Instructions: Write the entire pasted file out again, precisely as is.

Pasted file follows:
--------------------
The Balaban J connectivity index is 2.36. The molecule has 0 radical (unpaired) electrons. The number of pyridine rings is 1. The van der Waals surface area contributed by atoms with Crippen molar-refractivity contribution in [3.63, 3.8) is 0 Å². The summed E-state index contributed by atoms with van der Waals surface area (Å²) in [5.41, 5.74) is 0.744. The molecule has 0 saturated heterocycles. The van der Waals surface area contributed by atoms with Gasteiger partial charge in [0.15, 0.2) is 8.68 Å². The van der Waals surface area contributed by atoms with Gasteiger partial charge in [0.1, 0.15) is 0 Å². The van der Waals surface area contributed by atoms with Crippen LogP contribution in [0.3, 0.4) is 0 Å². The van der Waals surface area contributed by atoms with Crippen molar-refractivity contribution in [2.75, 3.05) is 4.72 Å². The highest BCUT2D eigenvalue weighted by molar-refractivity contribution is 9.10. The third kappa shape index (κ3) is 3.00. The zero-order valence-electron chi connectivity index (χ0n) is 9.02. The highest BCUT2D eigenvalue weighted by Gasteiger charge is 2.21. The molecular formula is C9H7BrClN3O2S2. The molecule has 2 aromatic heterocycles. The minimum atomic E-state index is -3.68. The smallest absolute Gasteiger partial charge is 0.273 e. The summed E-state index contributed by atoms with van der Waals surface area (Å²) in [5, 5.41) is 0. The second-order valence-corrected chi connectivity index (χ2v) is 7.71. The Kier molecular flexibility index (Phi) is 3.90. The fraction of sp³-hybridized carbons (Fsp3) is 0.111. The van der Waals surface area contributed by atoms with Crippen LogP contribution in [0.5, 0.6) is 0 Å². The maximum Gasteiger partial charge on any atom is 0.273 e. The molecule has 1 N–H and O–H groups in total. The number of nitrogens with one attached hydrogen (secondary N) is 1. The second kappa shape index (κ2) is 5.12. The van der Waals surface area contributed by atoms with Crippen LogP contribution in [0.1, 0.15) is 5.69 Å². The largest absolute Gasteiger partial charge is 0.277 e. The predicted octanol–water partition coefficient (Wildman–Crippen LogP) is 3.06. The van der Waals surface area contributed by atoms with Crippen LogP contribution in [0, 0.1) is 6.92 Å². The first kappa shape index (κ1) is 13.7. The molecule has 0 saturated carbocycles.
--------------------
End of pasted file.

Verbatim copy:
The Balaban J connectivity index is 2.36. The molecule has 0 radical (unpaired) electrons. The number of pyridine rings is 1. The van der Waals surface area contributed by atoms with Crippen molar-refractivity contribution in [3.63, 3.8) is 0 Å². The summed E-state index contributed by atoms with van der Waals surface area (Å²) in [5.41, 5.74) is 0.744. The molecule has 0 saturated heterocycles. The van der Waals surface area contributed by atoms with Gasteiger partial charge in [0.15, 0.2) is 8.68 Å². The van der Waals surface area contributed by atoms with Gasteiger partial charge in [0.1, 0.15) is 0 Å². The van der Waals surface area contributed by atoms with Crippen LogP contribution in [0.3, 0.4) is 0 Å². The van der Waals surface area contributed by atoms with Crippen molar-refractivity contribution in [2.75, 3.05) is 4.72 Å². The highest BCUT2D eigenvalue weighted by molar-refractivity contribution is 9.10. The third kappa shape index (κ3) is 3.00. The zero-order valence-electron chi connectivity index (χ0n) is 9.02. The highest BCUT2D eigenvalue weighted by Gasteiger charge is 2.21. The molecular formula is C9H7BrClN3O2S2. The molecule has 2 aromatic heterocycles. The minimum atomic E-state index is -3.68. The smallest absolute Gasteiger partial charge is 0.273 e. The summed E-state index contributed by atoms with van der Waals surface area (Å²) in [5, 5.41) is 0. The second-order valence-corrected chi connectivity index (χ2v) is 7.71. The Kier molecular flexibility index (Phi) is 3.90. The fraction of sp³-hybridized carbons (Fsp3) is 0.111. The van der Waals surface area contributed by atoms with Crippen LogP contribution in [0.5, 0.6) is 0 Å². The maximum Gasteiger partial charge on any atom is 0.273 e. The molecule has 1 N–H and O–H groups in total. The number of nitrogens with one attached hydrogen (secondary N) is 1. The second kappa shape index (κ2) is 5.12. The van der Waals surface area contributed by atoms with Crippen LogP contribution in [0.1, 0.15) is 5.69 Å². The largest absolute Gasteiger partial charge is 0.277 e. The predicted octanol–water partition coefficient (Wildman–Crippen LogP) is 3.06. The van der Waals surface area contributed by atoms with Crippen LogP contribution in [0, 0.1) is 6.92 Å². The first kappa shape index (κ1) is 13.7. The molecule has 0 saturated carbocycles.